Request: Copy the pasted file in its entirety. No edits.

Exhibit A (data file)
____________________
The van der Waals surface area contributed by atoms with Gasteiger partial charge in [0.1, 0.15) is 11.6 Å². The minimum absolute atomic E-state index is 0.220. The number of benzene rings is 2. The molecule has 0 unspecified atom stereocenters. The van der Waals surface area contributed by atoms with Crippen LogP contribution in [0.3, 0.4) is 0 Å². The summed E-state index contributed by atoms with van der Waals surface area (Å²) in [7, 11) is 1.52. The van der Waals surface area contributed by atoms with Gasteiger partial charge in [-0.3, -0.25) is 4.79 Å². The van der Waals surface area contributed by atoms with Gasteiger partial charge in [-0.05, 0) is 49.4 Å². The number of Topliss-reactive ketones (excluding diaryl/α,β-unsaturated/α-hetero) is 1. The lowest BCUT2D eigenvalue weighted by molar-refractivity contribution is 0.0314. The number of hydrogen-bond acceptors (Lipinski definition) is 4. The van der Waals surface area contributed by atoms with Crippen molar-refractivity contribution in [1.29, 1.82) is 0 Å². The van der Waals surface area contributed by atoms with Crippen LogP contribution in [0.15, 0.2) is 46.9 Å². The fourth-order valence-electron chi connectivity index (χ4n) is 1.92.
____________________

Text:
The van der Waals surface area contributed by atoms with Gasteiger partial charge in [0.1, 0.15) is 11.6 Å². The minimum absolute atomic E-state index is 0.220. The number of benzene rings is 2. The molecule has 0 unspecified atom stereocenters. The van der Waals surface area contributed by atoms with Crippen LogP contribution in [0.3, 0.4) is 0 Å². The summed E-state index contributed by atoms with van der Waals surface area (Å²) in [7, 11) is 1.52. The van der Waals surface area contributed by atoms with Gasteiger partial charge in [-0.3, -0.25) is 4.79 Å². The van der Waals surface area contributed by atoms with Gasteiger partial charge in [-0.05, 0) is 49.4 Å². The number of Topliss-reactive ketones (excluding diaryl/α,β-unsaturated/α-hetero) is 1. The lowest BCUT2D eigenvalue weighted by molar-refractivity contribution is 0.0314. The number of hydrogen-bond acceptors (Lipinski definition) is 4. The van der Waals surface area contributed by atoms with Crippen molar-refractivity contribution in [1.29, 1.82) is 0 Å². The van der Waals surface area contributed by atoms with Crippen LogP contribution in [0.15, 0.2) is 46.9 Å². The fourth-order valence-electron chi connectivity index (χ4n) is 1.92.